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Piper nigrum: Black, White, Green
Schinus terebinthifolius: Pink Pepper
The history of the spice trade is, above all, the history of pepper, the ‘King of Spices’. Pepper has been moving westward from India for 4,000 years. It has been used in trading as an exchange medium like money and, at times, has been valued so highly that a single peppercorn dropped on the floor would be hunted like a lost pearl. In classical times ‘tributes’ were paid in pepper, and both Attila the Hun and Alaric I the Visigoth demanded pepper as a substantial part of Rome’s ransom. Since the Middle Ages, pepper was the core of the European spice trade, with Genoa and Venice dominating the market. The Italian ‘pepperers’ monopoly of overland trade routes was the major determining factor in driving the search for an eastern sea route. For more historical information, read Pepper: King of Spices.
Pepper comes from several species of a vinous plant, the spice being the fruit, called peppercorns. Black pepper is the dried, unripe berry. The corns are wrinkled and spherical, about 5 mm (1/8 in) in diameter. Malabar and Tellicherry pepper are both considered top quality due to size and maturity, with only 10% of the largest corns being graded as Tellicherry. White pepper starts out the same as the black, but are allowed to ripen more fully on the vine. The outer shell is then removed by soaking the berries in water until the shell falls off, or are held under flowing spring water, yielding a whiter, cleaner pepper. Green pepper is from the same fruit but is harvested before they mature. Pink pepper, which is not a vinous pepper, comes from the French island of Reunion. Pink peppercorns have a brittle, papery pink skin enclosing a hard, irregular seed, much smaller than the whole fruit.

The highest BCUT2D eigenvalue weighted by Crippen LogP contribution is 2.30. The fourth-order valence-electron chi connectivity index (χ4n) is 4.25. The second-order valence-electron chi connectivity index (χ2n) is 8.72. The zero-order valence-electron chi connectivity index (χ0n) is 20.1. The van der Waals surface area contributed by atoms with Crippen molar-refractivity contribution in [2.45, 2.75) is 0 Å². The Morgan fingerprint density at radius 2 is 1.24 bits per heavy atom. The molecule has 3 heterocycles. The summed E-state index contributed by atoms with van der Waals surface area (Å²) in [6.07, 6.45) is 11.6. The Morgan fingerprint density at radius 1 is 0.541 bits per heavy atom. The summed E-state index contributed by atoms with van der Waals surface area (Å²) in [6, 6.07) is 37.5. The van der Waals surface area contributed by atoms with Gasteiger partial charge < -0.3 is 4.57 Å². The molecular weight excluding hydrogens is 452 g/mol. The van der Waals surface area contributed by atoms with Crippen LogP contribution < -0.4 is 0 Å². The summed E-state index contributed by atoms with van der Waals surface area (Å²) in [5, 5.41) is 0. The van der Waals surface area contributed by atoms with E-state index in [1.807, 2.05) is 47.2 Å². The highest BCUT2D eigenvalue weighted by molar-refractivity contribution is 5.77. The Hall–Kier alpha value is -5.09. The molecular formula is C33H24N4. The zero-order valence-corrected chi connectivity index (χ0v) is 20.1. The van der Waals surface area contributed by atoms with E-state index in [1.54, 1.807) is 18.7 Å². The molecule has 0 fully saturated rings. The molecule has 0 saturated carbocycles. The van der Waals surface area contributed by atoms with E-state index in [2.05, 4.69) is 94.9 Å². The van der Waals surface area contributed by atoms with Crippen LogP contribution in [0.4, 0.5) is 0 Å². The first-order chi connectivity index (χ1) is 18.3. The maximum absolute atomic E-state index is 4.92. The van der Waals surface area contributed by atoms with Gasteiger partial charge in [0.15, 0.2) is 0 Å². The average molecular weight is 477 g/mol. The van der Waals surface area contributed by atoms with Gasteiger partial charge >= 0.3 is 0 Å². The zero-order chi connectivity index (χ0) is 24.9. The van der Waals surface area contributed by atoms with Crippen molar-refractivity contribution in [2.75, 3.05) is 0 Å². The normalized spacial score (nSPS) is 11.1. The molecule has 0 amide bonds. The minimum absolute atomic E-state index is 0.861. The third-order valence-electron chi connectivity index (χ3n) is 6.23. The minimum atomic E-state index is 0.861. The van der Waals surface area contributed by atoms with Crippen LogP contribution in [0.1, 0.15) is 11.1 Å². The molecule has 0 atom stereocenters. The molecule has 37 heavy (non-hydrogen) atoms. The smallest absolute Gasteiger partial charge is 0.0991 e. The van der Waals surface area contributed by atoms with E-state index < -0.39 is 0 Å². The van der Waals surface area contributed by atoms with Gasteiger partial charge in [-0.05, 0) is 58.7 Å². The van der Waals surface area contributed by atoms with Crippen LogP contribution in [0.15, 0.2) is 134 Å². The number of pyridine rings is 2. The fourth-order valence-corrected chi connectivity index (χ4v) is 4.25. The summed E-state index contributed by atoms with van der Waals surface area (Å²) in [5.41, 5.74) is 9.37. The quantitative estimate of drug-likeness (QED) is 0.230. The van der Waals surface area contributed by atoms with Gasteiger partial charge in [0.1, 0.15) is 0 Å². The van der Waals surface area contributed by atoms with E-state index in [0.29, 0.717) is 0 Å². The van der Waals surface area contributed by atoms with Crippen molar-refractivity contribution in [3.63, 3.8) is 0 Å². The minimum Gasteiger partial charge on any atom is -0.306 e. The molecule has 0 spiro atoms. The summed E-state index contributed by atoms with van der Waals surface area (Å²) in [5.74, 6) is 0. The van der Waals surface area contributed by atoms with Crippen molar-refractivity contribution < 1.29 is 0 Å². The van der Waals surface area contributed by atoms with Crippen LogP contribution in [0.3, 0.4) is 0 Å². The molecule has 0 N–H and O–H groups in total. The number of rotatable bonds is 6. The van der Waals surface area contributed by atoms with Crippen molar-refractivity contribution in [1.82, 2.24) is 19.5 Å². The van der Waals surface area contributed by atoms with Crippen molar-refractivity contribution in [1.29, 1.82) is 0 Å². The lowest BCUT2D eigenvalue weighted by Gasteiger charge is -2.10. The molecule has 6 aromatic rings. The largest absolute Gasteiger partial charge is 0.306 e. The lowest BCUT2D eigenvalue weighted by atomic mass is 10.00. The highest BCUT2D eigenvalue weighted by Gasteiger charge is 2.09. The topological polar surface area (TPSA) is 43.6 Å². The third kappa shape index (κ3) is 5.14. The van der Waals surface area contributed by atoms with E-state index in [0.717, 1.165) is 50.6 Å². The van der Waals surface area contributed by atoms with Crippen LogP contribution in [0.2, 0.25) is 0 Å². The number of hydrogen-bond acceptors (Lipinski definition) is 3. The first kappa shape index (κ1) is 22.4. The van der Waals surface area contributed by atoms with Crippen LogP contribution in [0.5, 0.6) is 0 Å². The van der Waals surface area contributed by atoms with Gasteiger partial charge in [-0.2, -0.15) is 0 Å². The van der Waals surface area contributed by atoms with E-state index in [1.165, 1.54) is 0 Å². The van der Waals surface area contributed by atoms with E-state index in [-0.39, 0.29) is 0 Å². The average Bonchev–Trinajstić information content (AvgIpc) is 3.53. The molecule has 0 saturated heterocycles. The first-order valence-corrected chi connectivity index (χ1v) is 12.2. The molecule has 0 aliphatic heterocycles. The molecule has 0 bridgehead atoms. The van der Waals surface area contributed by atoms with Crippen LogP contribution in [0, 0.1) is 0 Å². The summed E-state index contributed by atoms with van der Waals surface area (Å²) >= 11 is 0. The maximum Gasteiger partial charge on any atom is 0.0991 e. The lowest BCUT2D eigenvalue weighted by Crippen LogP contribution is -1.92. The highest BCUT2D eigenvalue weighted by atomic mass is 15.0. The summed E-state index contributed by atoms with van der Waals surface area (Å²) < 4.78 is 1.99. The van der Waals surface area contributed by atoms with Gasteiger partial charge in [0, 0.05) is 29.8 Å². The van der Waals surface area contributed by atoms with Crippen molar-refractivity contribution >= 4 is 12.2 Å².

Bouquet: aromatic, pungent
Flavour: Black pepper is very pungent and fiery. Hotness Scale: 8
White pepper is less pungent. Hotness Scale: 7
Green pepper is milder with a cleaner, fresher flavour. Hotness Scale: 3
Preparation and Storage
Pepper is best purchased whole, as freshly ground pepper is vastly superior to the ready ground powder. Whole peppercorns keep their flavour indefinitely but quickly loses its aroma and heat after it has been ground. Peppercorns are very hard but easily ground in a peppermill. Cracked pepper is the partially broken corns, crushed using a mortar and pestle or with a rolling pin. Dried green peppercorns can be reconstituted for mashing into a paste by soaking in water. Peppercorns should be stored in airtight containers, away from sunlight.
Pepper is best ground directly on to food. With hot food it is best to add pepper well towards the end of the cooking process, to preserve its aroma. White pepper is used in white sauces rather than black pepper, which would give the sauce a speckled appearance. Green peppercorns can be mashed with garlic, cinnamon or to make a spiced butter or with cream to make a fresh and attractive sauce for fish. Pink peppercorns are called for in a variety of dishes, from poultry to vegetables and fish.
Where to Buy Peppercorns
There are a number of places to purchase online, though we recommend purchasing through one of the reputable dealers associated with Amazon and their trusted and secure online ordering.
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